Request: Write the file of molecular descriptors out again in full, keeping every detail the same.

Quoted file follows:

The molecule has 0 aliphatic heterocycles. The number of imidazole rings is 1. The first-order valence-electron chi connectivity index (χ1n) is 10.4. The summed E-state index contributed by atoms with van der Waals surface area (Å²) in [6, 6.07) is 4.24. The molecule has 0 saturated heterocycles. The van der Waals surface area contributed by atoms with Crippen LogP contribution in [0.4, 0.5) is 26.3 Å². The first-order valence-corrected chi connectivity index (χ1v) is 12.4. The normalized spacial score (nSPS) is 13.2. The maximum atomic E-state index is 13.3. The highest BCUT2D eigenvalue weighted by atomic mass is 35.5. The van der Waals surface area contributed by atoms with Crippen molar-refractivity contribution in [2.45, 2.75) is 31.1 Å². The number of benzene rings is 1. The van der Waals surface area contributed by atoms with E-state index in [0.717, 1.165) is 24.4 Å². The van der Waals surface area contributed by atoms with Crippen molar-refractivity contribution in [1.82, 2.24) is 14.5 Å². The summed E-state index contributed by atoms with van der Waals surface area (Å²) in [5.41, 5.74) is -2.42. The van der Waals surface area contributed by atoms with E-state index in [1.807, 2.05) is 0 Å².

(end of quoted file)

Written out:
The molecule has 0 aliphatic heterocycles. The number of imidazole rings is 1. The first-order valence-electron chi connectivity index (χ1n) is 10.4. The summed E-state index contributed by atoms with van der Waals surface area (Å²) in [6, 6.07) is 4.24. The molecule has 0 saturated heterocycles. The van der Waals surface area contributed by atoms with Crippen LogP contribution in [0.4, 0.5) is 26.3 Å². The first-order valence-corrected chi connectivity index (χ1v) is 12.4. The normalized spacial score (nSPS) is 13.2. The maximum atomic E-state index is 13.3. The highest BCUT2D eigenvalue weighted by atomic mass is 35.5. The van der Waals surface area contributed by atoms with Crippen molar-refractivity contribution in [2.45, 2.75) is 31.1 Å². The number of benzene rings is 1. The van der Waals surface area contributed by atoms with E-state index in [0.717, 1.165) is 24.4 Å². The van der Waals surface area contributed by atoms with Crippen molar-refractivity contribution in [1.82, 2.24) is 14.5 Å². The summed E-state index contributed by atoms with van der Waals surface area (Å²) in [5.41, 5.74) is -2.42. The van der Waals surface area contributed by atoms with E-state index in [1.807, 2.05) is 0 Å².